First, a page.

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It feels odd isolating with COVID-19 in my child’s old bedroom, surrounded by a giant stuffed fish, band awards and the pile of clothes left in the departure for college. As a public health physician, I knew a bit about this virus. I’m now learning more firsthand. Was I taking precautions? Of course. Am I upset with those I likely caught it from? Certainly not; they were being careful, too. Our actions reduce risk, they don’t eliminate it. Mostly, I worry about others I could have exposed. And it again drives home to me the urgency of addressing our state’s recent surge.

There is much discussion these days about fall colors and the DHHR COVID County Alert Map. While it offers a tool for schools and nursing homes, we can’t stop there. Families, businesses, and communities should absolutely use the map for other purposes — predominantly for driving action. Maps are for going places, in this case to green.

The Alert Map has had some reasonable adaptations, especially early on: better aligning cutoffs with the original Harvard version, wrestling with the issue of small county populations and including full staff in counting nursing home and correctional outbreaks. While pandemic politics (partisan and otherwise) abound, I generally do not subscribe to theories of intentional data manipulation. I do believe models can be overworked in efforts to create precision beyond reality or to meet demands of the moment. No metric is perfect; many are useful. Most important is it be clearly labeled and used to trigger action for change.

School “safety” is not driven by the number of map colors. Beyond in-school prevention measures, our ability to minimize school-related cases is driven by two things. First, how we apply the map. West Virginia has chosen to accept fairly high levels of risk comparing ours to the Centers for Disease Control or other risk scales now emerging. Such a choice could arguably be appropriate for West Virginia given the high benefits of in-person school for so many here. We should be transparent, however, that we are choosing such.

Truly, the most critical factor affecting school and community safety is how we address community spread — what the map measures. Look around. We have unprecedented numbers of people with disease in various locales. Health care providers and facilities are starting to cry out for community action. Transmission rates (Rt) are some of the nation’s highest. Outbreaks are frequent. Deaths and hospitalizations are rising. Many of us now know someone with COVID-19 or have it ourselves.

So, let’s return our focus to the ball. If we want kids in school buildings (70%+ of parents chose this), sports teams playing, facility residents safe, businesses open, health care stable and holidays well-celebrated, then both leadership and we, the state’s citizens, need to seriously address the root issue — virus spread. It will not get better on its own, or by adjusting a map. We have to use the map to guide community action and monitor progress. Timing matters. School has begun and flu season is around the corner — one we will weather better if COVID-19 levels are low and we all get a flu shot. We shouldn’t count on “Hail Marys,” but instead all now drive the ball to the goal — getting to green.

Does this mean a full shutdown? No. Wise implementation of targeted measures? Yes.

Are you in a Red, Orange, Gold or even Yellow County? Individuals, businesses and governments can stand in solidarity with their schools and facilities and take action. Targeted efforts based on local data are best. If it suggests a few primary causes (ask your health department), focus on these. If risks are non-specific, take broader actions. Businesses can expand teleworking; churches celebrate creation outside or go remote; restaurants and bars maximize safer operations (e.g., outdoors, take out, table service only with bars). Organizations and shops can both post and measure proper face covering use, celebrating community and employee safety when targets are met. Develop a funny face covering campaign. Call on a friend. Act on the newly released gathering size (10 or less for gold and above).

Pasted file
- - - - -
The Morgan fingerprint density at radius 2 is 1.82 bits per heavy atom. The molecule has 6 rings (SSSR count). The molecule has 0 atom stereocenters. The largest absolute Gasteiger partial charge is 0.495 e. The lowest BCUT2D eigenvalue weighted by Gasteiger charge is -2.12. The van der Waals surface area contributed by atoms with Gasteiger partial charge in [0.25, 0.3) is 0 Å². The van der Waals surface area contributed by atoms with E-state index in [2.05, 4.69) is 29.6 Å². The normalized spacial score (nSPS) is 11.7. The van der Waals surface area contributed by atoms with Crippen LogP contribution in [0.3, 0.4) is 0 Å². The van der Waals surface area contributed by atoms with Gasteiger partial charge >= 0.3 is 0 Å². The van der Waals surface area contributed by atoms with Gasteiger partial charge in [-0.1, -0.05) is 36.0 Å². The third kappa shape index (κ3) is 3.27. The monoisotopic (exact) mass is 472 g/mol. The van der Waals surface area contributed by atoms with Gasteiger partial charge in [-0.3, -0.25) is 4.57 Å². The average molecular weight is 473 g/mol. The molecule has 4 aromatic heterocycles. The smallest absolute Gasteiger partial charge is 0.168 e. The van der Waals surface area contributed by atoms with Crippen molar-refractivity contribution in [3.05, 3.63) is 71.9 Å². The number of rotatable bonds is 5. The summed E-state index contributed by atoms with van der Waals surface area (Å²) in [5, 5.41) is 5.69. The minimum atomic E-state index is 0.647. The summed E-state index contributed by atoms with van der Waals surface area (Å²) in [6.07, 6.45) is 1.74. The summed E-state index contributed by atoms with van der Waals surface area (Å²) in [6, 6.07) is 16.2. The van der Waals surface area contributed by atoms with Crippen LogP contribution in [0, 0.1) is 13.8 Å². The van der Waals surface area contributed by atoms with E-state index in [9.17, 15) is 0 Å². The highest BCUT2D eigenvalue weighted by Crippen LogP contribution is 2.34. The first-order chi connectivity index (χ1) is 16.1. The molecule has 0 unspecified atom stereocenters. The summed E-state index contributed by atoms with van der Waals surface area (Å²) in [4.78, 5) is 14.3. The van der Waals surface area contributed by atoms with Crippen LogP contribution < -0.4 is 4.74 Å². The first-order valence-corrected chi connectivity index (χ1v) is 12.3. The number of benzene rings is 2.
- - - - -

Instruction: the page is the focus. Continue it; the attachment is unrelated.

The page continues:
And remember masks, distance and ventilation (combined is best), even in your “usual circle.”

We have agency as individuals and communities. Do not wait for those above to fix it. Focus on action together locally and track and celebrate progress: Businesses, proudly share the steps you take in solidarity with your schools and community. State and local officials, recognize, promote and support those doing it right — they are also heroes, like school staff, police, health care and public health workers. Local health agencies and county commissions, create cross-sector task forces to design appropriate actions based on local data and your community’s strengths. Include a plan to sustain low levels once down. Governor’s office, if localities work to enforce and implement the guidelines, or even go beyond when rates are high, support them and have their back. If a county sustains high rates, address the unique issues at hand. For West Virginia to be successful, the map must be about community, not just schools and nursing homes. This virus is here to stay for many, many months — long past delivery and even use of vaccine.

“Running to the fire,” testing and contact tracing alone are not sufficient. We also need jointly-developed fire suppression strategies at state and local levels. We have the tools for such if we organize and use them across sectors. I’ve been intimately reminded that none of us are safe until all of us are safe. The virus is adaptive; we can and must be, too.

Dr. Cathy Slemp is the former commissioner for the West Virginia Bureau of Public Health and West Virginia Health Officer for the Department of Health and Human Resources.